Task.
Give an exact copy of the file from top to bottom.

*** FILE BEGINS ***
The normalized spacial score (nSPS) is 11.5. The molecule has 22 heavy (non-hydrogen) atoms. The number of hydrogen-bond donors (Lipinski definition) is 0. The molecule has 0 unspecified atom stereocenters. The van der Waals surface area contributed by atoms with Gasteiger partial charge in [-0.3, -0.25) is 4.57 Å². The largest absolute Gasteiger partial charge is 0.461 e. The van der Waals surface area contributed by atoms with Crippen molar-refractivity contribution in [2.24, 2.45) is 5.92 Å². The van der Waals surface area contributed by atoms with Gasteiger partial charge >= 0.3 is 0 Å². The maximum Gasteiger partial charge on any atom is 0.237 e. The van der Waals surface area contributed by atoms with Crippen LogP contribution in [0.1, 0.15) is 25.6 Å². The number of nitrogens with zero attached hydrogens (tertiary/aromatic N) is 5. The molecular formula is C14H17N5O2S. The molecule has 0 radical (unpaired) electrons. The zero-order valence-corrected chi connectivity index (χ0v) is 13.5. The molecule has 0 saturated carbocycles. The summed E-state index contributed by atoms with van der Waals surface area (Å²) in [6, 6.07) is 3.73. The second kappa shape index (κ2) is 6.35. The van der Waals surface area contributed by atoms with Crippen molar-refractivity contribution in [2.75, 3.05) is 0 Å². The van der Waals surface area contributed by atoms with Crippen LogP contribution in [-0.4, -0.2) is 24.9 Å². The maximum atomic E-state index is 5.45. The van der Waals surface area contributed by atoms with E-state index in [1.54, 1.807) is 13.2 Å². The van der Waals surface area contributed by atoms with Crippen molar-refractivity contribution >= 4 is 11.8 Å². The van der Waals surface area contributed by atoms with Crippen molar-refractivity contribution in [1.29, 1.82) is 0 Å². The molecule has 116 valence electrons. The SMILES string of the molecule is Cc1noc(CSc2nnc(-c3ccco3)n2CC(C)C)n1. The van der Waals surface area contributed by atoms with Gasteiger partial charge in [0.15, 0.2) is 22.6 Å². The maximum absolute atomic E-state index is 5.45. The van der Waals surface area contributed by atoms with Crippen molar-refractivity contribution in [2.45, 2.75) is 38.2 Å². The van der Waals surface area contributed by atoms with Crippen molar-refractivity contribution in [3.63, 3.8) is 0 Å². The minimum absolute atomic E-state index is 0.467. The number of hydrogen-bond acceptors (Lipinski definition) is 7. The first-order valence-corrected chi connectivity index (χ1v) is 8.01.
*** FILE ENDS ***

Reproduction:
The normalized spacial score (nSPS) is 11.5. The molecule has 22 heavy (non-hydrogen) atoms. The number of hydrogen-bond donors (Lipinski definition) is 0. The molecule has 0 unspecified atom stereocenters. The van der Waals surface area contributed by atoms with Gasteiger partial charge in [-0.3, -0.25) is 4.57 Å². The largest absolute Gasteiger partial charge is 0.461 e. The van der Waals surface area contributed by atoms with Crippen molar-refractivity contribution in [2.24, 2.45) is 5.92 Å². The van der Waals surface area contributed by atoms with Gasteiger partial charge >= 0.3 is 0 Å². The maximum Gasteiger partial charge on any atom is 0.237 e. The van der Waals surface area contributed by atoms with Crippen LogP contribution in [0.1, 0.15) is 25.6 Å². The number of nitrogens with zero attached hydrogens (tertiary/aromatic N) is 5. The molecular formula is C14H17N5O2S. The molecule has 0 radical (unpaired) electrons. The zero-order valence-corrected chi connectivity index (χ0v) is 13.5. The molecule has 0 saturated carbocycles. The summed E-state index contributed by atoms with van der Waals surface area (Å²) in [6, 6.07) is 3.73. The second kappa shape index (κ2) is 6.35. The van der Waals surface area contributed by atoms with Crippen molar-refractivity contribution in [2.75, 3.05) is 0 Å². The van der Waals surface area contributed by atoms with Crippen LogP contribution in [-0.4, -0.2) is 24.9 Å². The maximum atomic E-state index is 5.45. The van der Waals surface area contributed by atoms with E-state index in [1.54, 1.807) is 13.2 Å². The van der Waals surface area contributed by atoms with Crippen molar-refractivity contribution >= 4 is 11.8 Å². The van der Waals surface area contributed by atoms with Crippen molar-refractivity contribution in [1.29, 1.82) is 0 Å². The molecule has 116 valence electrons. The SMILES string of the molecule is Cc1noc(CSc2nnc(-c3ccco3)n2CC(C)C)n1. The van der Waals surface area contributed by atoms with Gasteiger partial charge in [0.15, 0.2) is 22.6 Å². The maximum absolute atomic E-state index is 5.45. The van der Waals surface area contributed by atoms with Crippen molar-refractivity contribution in [2.45, 2.75) is 38.2 Å². The van der Waals surface area contributed by atoms with Crippen molar-refractivity contribution in [3.63, 3.8) is 0 Å². The minimum absolute atomic E-state index is 0.467. The number of hydrogen-bond acceptors (Lipinski definition) is 7. The first-order valence-corrected chi connectivity index (χ1v) is 8.01.